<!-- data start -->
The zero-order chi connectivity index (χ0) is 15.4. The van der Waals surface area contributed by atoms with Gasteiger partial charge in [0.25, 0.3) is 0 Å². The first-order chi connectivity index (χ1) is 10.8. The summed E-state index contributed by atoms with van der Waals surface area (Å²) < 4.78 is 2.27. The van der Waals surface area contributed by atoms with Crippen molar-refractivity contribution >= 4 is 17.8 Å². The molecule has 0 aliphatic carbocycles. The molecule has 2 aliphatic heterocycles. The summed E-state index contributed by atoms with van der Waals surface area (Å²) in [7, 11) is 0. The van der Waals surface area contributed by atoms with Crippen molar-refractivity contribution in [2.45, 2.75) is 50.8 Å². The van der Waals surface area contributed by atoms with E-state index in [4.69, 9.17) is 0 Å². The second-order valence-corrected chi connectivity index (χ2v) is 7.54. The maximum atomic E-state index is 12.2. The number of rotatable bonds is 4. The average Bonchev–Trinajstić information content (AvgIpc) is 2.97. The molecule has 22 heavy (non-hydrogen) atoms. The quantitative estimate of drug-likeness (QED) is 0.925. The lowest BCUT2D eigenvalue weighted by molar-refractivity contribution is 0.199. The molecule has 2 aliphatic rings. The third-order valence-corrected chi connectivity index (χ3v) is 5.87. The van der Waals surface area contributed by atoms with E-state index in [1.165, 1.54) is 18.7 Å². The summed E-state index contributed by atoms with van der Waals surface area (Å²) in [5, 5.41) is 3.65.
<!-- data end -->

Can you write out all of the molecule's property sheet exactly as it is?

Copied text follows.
The zero-order chi connectivity index (χ0) is 15.4. The van der Waals surface area contributed by atoms with Gasteiger partial charge in [0.25, 0.3) is 0 Å². The first-order chi connectivity index (χ1) is 10.8. The summed E-state index contributed by atoms with van der Waals surface area (Å²) < 4.78 is 2.27. The van der Waals surface area contributed by atoms with Crippen molar-refractivity contribution >= 4 is 17.8 Å². The molecule has 0 aliphatic carbocycles. The molecule has 2 aliphatic heterocycles. The summed E-state index contributed by atoms with van der Waals surface area (Å²) in [7, 11) is 0. The van der Waals surface area contributed by atoms with Crippen molar-refractivity contribution in [2.45, 2.75) is 50.8 Å². The van der Waals surface area contributed by atoms with E-state index in [4.69, 9.17) is 0 Å². The second-order valence-corrected chi connectivity index (χ2v) is 7.54. The maximum atomic E-state index is 12.2. The number of rotatable bonds is 4. The average Bonchev–Trinajstić information content (AvgIpc) is 2.97. The molecule has 22 heavy (non-hydrogen) atoms. The quantitative estimate of drug-likeness (QED) is 0.925. The lowest BCUT2D eigenvalue weighted by molar-refractivity contribution is 0.199. The molecule has 2 aliphatic rings. The third-order valence-corrected chi connectivity index (χ3v) is 5.87. The van der Waals surface area contributed by atoms with E-state index in [1.165, 1.54) is 18.7 Å². The summed E-state index contributed by atoms with van der Waals surface area (Å²) in [5, 5.41) is 3.65.